Whether you are a first-time school parent or a seasoned school veteran, the lunchbox battle can get the best of anyone.
Nailing that winning formula of tasty treats you know they will devour, the good stuff they need and enough to fill them up is tough, especially when you need to magically pull it all together while making breakfast, plaiting the hair, and reading teachers’ notes that have been squashed in the bottom of school bags.
Why are school lunchboxes so important?
According to research, for many children, from Monday to Friday the food in their school lunchbox makes up about 30-40% of their food intake. Children are all growing. They need food that nourishes them, that supports their growth and development. They need food which helps their concentration and their ability to learn. Unfortunately, many lunchboxes are loaded with packaged processed foods which do little to nourish bodies and brains. We are told these foods are convenient but at what cost to health and learning? Packing a healthy lunchbox your child eats doesn’t have to be difficult. Below are tips by culinary nutrition expert and dietitian Jessica Levinson on how as a parent or housekeeper you can go about packing healthy lunchboxes.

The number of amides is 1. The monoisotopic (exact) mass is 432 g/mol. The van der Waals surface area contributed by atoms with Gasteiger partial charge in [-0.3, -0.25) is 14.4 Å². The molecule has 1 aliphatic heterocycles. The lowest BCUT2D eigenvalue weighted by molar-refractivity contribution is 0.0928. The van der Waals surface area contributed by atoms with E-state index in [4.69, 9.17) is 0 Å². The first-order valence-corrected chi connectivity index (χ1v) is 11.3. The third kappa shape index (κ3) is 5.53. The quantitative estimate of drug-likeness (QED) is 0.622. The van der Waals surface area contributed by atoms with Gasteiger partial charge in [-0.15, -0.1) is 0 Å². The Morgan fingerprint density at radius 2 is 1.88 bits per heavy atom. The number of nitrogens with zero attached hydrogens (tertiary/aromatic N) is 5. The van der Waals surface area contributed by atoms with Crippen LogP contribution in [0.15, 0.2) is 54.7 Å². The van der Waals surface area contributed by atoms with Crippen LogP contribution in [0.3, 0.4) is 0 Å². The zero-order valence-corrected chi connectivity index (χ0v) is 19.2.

Lunch needs to provide children with energy that will get them through their classes for the day and beyond.
What good is nutritious food if kids won’t eat it?! Keep lunch flavourful by providing in-season ripe fruit, roasted vegetables if your kids won’t eat raw (roasting brings out the sweetness), cooked meats and grains prepared with herbs and spices, and flavoured yoghurts or milk if the kids don’t like plain.
Most lunch periods aren’t too long, so lunch can’t be a five-course meal. Keep it on the simpler side by including some pre-packaged products like individual containers of yoghurt, applesauce, hummus and low-fat cheese.
Hot lunch needs to stay hot and cold food cold, from the time kids get on the bus or taxi in the morning until they consume it. To keep lunch safe, keep cold food in the refrigerator until just before children run out the door.
In addition to food safety, you want to think about how your packed lunch will hold up until lunchtime. Try packing each component of a sandwich separately and have kids assemble it at lunchtime.